joannapenn.jpg
Joanna Penn
Alex Talbot and Aki Kamozawa still consider their blog, Ideas in Food , a digital notebook. But as food blogging continues its transition

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Food Bloggers Wrestle With Online Errors

joannapenn.jpg
Joanna Penn
Alex Talbot and Aki Kamozawa still consider their blog, Ideas in Food, a digital notebook. But as food blogging continues its transition from an outlet for personal expression to a valuable "branding platform" -- to use a phrase frequently repeated at this weekend's BlogHer Food conference in Seattle -- many bloggers are wondering whether they need to hire copy editors and purge their online archives of content they no longer consider professional.

For purists like Talbot and Kamozawa, who led a conference session titled "Pushing Boundaries in Food Blogging," misspellings and factual errors don't necessarily undermine a blog's legitimacy.

"It is a voice, it's a growing voice, it's a maturation," Talbot said. "It isn't a brand, it isn't a business: It's a creative outlet, a place to share ideas, a place to be imperfect."

Other bloggers shared Talbot's view, saying they found it "encouraging and amusing," to revisit the early efforts of more experienced bloggers. But a few session attendees disagreed, saying they felt compelled to delete or update older posts which no longer reflected their current perspectives. For many food bloggers, the notion of keeping an online diary isn't as appealing as sharing workable recipes or attracting sponsors.

"This is not a journal, it's a service," a blogger explained, defending her practice of removing posts.

"This ability to play Marty McFly and go back to the future is kind of frightening," Talbot responded. "Just because we can, I'm not sure we should."

Marisa McClellan, who blogs at Food in Jars, says she struggles with how to handle five-year old recipes that call for pectin.

"Tastes are changing, and my personal aesthetic shifts, so sometimes I change recipes," she admitted, before openly asking other bloggers how they handled similar predicaments.

Maggie Battista of EatBoutique said she leaves her archives intact, but writes new posts drawing readers' attentions to recipe updates she's developed.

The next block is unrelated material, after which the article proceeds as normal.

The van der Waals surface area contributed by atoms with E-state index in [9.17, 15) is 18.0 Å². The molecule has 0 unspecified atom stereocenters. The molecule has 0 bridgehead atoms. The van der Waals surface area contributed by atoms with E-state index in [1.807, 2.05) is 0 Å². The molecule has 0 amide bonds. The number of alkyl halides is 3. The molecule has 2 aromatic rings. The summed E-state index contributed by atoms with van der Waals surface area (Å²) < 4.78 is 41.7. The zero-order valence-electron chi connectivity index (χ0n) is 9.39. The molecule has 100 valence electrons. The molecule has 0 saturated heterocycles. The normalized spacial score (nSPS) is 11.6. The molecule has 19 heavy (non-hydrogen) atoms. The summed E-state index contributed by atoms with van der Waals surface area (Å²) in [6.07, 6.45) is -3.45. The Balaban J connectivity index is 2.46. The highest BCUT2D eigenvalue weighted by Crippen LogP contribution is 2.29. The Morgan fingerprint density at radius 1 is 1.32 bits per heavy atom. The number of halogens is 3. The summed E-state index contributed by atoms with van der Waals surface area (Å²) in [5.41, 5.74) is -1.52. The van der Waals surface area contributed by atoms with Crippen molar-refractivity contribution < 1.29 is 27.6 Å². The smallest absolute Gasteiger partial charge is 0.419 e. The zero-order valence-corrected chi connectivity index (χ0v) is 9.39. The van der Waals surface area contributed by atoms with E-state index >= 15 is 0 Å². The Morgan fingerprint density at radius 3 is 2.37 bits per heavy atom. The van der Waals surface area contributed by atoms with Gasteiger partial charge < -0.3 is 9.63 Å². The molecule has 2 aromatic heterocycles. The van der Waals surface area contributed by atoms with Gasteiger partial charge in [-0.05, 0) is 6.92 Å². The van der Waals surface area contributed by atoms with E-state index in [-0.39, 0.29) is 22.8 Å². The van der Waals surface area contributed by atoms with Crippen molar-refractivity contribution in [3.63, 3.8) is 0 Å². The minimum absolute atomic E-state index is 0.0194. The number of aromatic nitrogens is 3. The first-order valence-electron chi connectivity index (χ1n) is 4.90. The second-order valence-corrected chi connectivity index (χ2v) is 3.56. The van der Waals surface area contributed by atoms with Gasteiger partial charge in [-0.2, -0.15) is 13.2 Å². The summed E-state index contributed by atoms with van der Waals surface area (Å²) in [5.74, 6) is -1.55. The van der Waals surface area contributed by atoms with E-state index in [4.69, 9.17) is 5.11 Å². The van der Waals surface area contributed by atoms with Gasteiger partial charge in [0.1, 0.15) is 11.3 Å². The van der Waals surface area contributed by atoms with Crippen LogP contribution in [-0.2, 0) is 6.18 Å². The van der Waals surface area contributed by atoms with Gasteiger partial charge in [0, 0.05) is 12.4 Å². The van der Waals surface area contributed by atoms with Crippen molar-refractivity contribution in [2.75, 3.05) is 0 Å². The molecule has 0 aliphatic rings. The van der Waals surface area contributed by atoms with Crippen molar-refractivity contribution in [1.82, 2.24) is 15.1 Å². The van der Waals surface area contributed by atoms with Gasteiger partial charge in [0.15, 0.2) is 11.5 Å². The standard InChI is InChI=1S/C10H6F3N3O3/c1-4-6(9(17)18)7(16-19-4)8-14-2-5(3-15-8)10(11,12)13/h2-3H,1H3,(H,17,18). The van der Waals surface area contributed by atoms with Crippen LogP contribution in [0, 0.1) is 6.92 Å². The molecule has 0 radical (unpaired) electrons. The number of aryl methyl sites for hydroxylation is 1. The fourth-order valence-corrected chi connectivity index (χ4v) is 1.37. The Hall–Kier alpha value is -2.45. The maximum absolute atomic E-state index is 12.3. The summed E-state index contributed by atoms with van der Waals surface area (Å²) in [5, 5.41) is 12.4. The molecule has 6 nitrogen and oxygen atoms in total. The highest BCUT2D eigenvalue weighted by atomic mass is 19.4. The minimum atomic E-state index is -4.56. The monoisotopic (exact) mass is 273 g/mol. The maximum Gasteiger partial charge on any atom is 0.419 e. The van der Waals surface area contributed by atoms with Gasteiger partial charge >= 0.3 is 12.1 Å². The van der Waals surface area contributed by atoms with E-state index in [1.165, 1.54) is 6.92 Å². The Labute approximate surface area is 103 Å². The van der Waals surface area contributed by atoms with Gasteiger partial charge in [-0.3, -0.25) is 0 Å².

"I decide to sacrifice on the SEO (search engine optimization) and I do a new post," she said. "It might not be the right business decision, and I'm aware of that, but I think it's interesting to show I sucked at that five years ago, and I'm better now."

In addition to addressing yesterday's errors, some bloggers are now trying to prevent future mistakes. The practice of hiring copy editors is so new that Kamozawa wasn't able to engage session goers in a discussion of it, but she says she's troubled by the concept.

"I know people who are going that route, but I'm not going to name names," she said, giving a hint of how the trend is viewed by veteran food bloggers. "You're almost considered like a fake if you have an editor."

Yet while Kamozawa and Talbot resist the idea that blogs might benefit from copy editing -- they maintain readers will either power through an ungrammatical post or switch to reading another blog -- they're contemptuous of people who don't take blogs as seriously as mainstream media sources, which are typically copy-edited and fact-checked.

"Newspapers and magazines have always been held to a different standard of accountability," Kamowaza says. "With a blog, you would hope everyone is accountable, but it's a different perspective."

Still, she concedes, "blogging is changing."

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